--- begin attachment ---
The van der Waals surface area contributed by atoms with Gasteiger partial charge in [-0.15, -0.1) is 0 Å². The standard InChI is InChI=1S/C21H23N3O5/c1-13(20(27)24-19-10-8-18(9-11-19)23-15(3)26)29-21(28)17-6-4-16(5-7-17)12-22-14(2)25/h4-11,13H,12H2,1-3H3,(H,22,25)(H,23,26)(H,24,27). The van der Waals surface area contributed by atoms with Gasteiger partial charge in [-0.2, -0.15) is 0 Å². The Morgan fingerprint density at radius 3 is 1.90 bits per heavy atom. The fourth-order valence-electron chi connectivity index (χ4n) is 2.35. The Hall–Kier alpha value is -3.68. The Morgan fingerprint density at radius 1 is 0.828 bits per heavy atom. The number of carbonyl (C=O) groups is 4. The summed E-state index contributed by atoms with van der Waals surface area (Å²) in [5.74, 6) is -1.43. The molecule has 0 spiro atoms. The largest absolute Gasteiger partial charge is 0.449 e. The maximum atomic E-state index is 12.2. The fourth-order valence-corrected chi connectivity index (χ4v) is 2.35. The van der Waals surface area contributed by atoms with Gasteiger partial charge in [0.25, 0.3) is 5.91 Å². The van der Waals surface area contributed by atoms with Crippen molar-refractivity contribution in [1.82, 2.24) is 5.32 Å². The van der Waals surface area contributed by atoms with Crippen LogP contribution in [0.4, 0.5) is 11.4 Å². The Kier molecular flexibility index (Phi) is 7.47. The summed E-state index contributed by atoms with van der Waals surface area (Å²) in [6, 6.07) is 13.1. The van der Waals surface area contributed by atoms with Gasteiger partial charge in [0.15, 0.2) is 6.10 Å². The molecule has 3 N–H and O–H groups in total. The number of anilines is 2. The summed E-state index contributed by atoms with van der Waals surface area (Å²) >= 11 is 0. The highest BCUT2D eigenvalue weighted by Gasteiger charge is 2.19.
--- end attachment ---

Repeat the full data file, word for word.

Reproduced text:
The van der Waals surface area contributed by atoms with Gasteiger partial charge in [-0.15, -0.1) is 0 Å². The standard InChI is InChI=1S/C21H23N3O5/c1-13(20(27)24-19-10-8-18(9-11-19)23-15(3)26)29-21(28)17-6-4-16(5-7-17)12-22-14(2)25/h4-11,13H,12H2,1-3H3,(H,22,25)(H,23,26)(H,24,27). The van der Waals surface area contributed by atoms with Gasteiger partial charge in [-0.2, -0.15) is 0 Å². The Morgan fingerprint density at radius 3 is 1.90 bits per heavy atom. The fourth-order valence-electron chi connectivity index (χ4n) is 2.35. The Hall–Kier alpha value is -3.68. The Morgan fingerprint density at radius 1 is 0.828 bits per heavy atom. The number of carbonyl (C=O) groups is 4. The summed E-state index contributed by atoms with van der Waals surface area (Å²) in [5.74, 6) is -1.43. The molecule has 0 spiro atoms. The largest absolute Gasteiger partial charge is 0.449 e. The maximum atomic E-state index is 12.2. The fourth-order valence-corrected chi connectivity index (χ4v) is 2.35. The van der Waals surface area contributed by atoms with Gasteiger partial charge in [0.25, 0.3) is 5.91 Å². The van der Waals surface area contributed by atoms with Crippen molar-refractivity contribution in [1.82, 2.24) is 5.32 Å². The van der Waals surface area contributed by atoms with Crippen LogP contribution in [0.4, 0.5) is 11.4 Å². The Kier molecular flexibility index (Phi) is 7.47. The summed E-state index contributed by atoms with van der Waals surface area (Å²) in [6, 6.07) is 13.1. The van der Waals surface area contributed by atoms with Gasteiger partial charge in [0.15, 0.2) is 6.10 Å². The molecule has 3 N–H and O–H groups in total. The number of anilines is 2. The summed E-state index contributed by atoms with van der Waals surface area (Å²) >= 11 is 0. The highest BCUT2D eigenvalue weighted by Gasteiger charge is 2.19.